Ackerberg house and addition

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Monacelli Press, Aug 1, 1996 - Architecture - 72 pages
Richard Meier is one of the most important architects of the postwar generation. He opened his New York office in 1963 and, in 1984, became the youngest recipient ever of the Pritzker Prize for Architecture. Meier has built a series of masterful modern houses and a great number of educational, commercial, and cultural facilities, including the Getty Center in Los Angeles, one of the most important commissions of the late twentieth century.
The Ackerberg House, begun at the same time as the Getty Center, explores various responses to California's unique climate and character. Situated between the mountains and the ocean, the house has remarkable views of both. Courtyards refer to the Spanish-colonial court typology of Southern California. While a ceramic-tile-clad facade separates the house from the Pacific Coast Highway, the ocean front is a more dimensional assemblage of posts and sunscreens that blurs the distinction between interior and exterior and invites casual passage to the out-of-doors.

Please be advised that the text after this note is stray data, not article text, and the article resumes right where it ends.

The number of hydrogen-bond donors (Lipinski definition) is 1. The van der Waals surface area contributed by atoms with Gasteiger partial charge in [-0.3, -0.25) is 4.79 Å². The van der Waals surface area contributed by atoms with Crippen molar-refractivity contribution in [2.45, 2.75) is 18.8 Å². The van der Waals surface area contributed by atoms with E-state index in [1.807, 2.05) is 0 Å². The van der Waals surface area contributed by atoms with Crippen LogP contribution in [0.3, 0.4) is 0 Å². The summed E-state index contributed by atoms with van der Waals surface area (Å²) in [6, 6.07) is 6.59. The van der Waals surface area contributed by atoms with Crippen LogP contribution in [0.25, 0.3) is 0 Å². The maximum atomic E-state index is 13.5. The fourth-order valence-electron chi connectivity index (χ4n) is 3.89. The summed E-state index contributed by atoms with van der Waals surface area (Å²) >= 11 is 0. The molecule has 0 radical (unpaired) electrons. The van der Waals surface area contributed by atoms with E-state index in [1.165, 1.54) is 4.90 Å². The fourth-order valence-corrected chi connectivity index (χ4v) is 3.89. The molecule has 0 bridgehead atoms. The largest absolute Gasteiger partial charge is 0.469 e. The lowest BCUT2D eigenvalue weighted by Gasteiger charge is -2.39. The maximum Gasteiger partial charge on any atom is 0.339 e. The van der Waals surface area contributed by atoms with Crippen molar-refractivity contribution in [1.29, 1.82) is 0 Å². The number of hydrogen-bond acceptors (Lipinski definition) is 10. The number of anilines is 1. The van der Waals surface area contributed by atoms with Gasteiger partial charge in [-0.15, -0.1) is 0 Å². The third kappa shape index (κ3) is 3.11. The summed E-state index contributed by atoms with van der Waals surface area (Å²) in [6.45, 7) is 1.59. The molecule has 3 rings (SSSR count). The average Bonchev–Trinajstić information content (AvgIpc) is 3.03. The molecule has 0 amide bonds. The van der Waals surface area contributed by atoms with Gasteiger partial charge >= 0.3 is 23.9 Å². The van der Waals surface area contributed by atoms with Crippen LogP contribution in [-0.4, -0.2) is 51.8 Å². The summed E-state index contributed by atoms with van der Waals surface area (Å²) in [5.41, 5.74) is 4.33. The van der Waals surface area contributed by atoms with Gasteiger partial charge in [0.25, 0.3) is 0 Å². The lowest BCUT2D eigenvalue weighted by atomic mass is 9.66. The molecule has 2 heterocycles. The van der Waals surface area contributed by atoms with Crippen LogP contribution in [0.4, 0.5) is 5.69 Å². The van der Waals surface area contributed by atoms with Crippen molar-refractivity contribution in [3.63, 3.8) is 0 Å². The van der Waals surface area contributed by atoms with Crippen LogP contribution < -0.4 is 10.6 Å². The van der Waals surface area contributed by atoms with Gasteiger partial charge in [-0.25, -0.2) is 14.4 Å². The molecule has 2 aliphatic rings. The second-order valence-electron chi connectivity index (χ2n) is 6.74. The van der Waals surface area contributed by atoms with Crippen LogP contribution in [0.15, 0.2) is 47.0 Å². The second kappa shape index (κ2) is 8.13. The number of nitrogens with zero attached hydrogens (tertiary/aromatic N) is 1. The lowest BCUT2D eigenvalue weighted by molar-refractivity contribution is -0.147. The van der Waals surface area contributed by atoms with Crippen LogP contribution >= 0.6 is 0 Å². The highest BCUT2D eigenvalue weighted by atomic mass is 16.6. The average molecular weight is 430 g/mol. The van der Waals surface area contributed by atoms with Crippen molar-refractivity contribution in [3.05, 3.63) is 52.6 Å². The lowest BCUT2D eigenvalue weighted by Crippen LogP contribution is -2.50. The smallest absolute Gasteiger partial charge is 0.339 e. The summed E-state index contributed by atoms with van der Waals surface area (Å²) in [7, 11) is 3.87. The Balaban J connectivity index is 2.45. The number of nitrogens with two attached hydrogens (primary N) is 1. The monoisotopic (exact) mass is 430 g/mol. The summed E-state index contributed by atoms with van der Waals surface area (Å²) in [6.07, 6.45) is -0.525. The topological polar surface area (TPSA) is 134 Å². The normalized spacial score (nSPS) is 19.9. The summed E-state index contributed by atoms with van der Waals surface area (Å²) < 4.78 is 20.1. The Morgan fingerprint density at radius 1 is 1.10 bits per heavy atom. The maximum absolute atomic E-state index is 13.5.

In 1992, six years after the house was completed, the Ackerbergs asked the architect to return. Despite his initial misgivings, Meier added a third story to the guest quarters, keeping the scale and proportions of the original composition but adding a new spatial progression and sense of expansion. He discovered, he writes, that he was able "to change a house for the better and to infuse it with new life."

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About the author (1996)

Richard Meier, principal of Richard Meier & Partners, is best known as the architect of the Getty Center in Los Angeles. He has received virtually every architectural honor including the Gold Medal of the American Institute of Architects and the Pritzker Prize.

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